A Google experiment shows a special icon next to smartphone-optimized search results. Obviously, the icon is only displayed when searching from smartphones.






Back in 2012, Google ran a similar experiment, but it never became a regular feature.



Google has a few articles about building smartphone-optimized sites. Google supports three different configurations: responsive design (same code, same URL - Google's recommended configuration), dynamic serving (different code, same URL) and separate mobile sites (different code, different URL).



{ Thanks, Herin Maru. }

Bonus Storage for Google Maps Views



Sushubh Mittal noticed 8GB of bonus storage in his Google account. The bonus storage is for Google Maps Views and doesn't expire.






Other users got 15GB, 67GB, 72GB of free storage, so it looks like Google's bonus is not the same for everyone. It's not clear how you can obtain the Google Maps Views bonus, but I assume it could be influenced by the number of photos and panoramic images you add to Google Maps Views, the number of photos approved to be displayed in Google Maps and their popularity.



All the photos you've publicly shared in Google+ and they're also tagged with a location and have the "Show location" setting checked are automatically added to Google Maps Views and some of them are added to Google Maps. "Google Maps tries to algorithmically choose a variety of interesting, high-quality photos that give you a sense of place. To keep the focus on the location, photos that have people in them are typically not chosen," explains Google.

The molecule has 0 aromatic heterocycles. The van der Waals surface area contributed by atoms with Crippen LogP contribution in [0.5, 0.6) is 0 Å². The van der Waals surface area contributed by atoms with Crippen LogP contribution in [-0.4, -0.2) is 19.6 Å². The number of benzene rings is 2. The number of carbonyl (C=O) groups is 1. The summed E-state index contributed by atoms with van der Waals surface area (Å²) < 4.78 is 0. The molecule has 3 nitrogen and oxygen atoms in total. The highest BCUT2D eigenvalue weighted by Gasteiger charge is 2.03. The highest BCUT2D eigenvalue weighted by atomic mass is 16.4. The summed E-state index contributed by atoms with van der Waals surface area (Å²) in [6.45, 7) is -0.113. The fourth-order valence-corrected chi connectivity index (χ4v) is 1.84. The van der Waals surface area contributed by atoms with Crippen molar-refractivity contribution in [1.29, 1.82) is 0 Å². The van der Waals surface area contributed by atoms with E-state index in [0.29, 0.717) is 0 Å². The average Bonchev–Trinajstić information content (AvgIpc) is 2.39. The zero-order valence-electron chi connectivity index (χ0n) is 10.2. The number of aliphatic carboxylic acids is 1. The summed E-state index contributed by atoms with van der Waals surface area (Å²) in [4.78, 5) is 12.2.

You can check your storage here: mouse over the chart to see the breakdown.

28 September 2014

Android Verification Code for Google Accounts



When you're signing in to a Google account from a different country, Google asks you to confirm your identity. You can enter your recovery email address or phone number, enter a verification code received in an SMS messages or voice call and now you can enter a code generated by your Android device.






"If you're signing in from a different location than you usually do, we may ask you to enter a code from the Google Settings app on your Android phone or tablet to make sure you own the account. You don't need an internet connection or phone/SMS connectivity to get codes using this app."






The Google Settings app is the UI for Google Play Services, Google's framework that delivers new features and APIs without installing a new Android version. It has nothing to do with the built-in Settings app, which is part of the operating system and can't be updated by Google.



The verification code has 8 digits and it can be obtained by opening the Google Settings app, tapping the menu button and selecting "Get verification code".



{ Thanks, Herin. }